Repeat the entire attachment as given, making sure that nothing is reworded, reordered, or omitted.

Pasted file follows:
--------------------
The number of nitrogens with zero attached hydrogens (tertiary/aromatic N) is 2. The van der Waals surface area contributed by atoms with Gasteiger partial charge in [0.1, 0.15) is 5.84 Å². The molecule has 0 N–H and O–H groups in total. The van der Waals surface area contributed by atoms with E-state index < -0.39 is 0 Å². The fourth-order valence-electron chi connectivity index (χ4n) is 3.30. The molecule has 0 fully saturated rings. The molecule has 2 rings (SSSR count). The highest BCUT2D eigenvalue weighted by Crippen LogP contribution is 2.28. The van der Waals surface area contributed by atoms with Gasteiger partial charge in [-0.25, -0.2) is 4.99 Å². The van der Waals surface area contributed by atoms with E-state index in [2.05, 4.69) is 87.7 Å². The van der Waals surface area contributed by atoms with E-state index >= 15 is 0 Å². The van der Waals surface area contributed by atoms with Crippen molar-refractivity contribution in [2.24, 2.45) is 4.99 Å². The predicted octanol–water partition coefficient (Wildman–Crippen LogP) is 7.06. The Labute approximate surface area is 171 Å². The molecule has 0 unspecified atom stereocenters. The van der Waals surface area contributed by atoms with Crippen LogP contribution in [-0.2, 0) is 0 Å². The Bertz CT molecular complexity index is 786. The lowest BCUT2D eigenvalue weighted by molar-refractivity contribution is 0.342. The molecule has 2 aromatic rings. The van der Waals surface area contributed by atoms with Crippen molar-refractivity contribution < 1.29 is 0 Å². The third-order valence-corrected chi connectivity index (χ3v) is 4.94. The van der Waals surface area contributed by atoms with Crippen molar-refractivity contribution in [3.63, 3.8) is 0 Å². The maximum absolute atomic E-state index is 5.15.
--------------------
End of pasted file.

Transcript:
The number of nitrogens with zero attached hydrogens (tertiary/aromatic N) is 2. The van der Waals surface area contributed by atoms with Gasteiger partial charge in [0.1, 0.15) is 5.84 Å². The molecule has 0 N–H and O–H groups in total. The van der Waals surface area contributed by atoms with E-state index < -0.39 is 0 Å². The fourth-order valence-electron chi connectivity index (χ4n) is 3.30. The molecule has 0 fully saturated rings. The molecule has 2 rings (SSSR count). The highest BCUT2D eigenvalue weighted by Crippen LogP contribution is 2.28. The van der Waals surface area contributed by atoms with Gasteiger partial charge in [-0.25, -0.2) is 4.99 Å². The van der Waals surface area contributed by atoms with E-state index in [2.05, 4.69) is 87.7 Å². The van der Waals surface area contributed by atoms with E-state index >= 15 is 0 Å². The van der Waals surface area contributed by atoms with Crippen molar-refractivity contribution in [2.24, 2.45) is 4.99 Å². The predicted octanol–water partition coefficient (Wildman–Crippen LogP) is 7.06. The Labute approximate surface area is 171 Å². The molecule has 0 unspecified atom stereocenters. The van der Waals surface area contributed by atoms with Crippen LogP contribution in [-0.2, 0) is 0 Å². The Bertz CT molecular complexity index is 786. The lowest BCUT2D eigenvalue weighted by molar-refractivity contribution is 0.342. The molecule has 2 aromatic rings. The van der Waals surface area contributed by atoms with Crippen molar-refractivity contribution < 1.29 is 0 Å². The third-order valence-corrected chi connectivity index (χ3v) is 4.94. The van der Waals surface area contributed by atoms with Crippen molar-refractivity contribution in [3.63, 3.8) is 0 Å². The maximum absolute atomic E-state index is 5.15.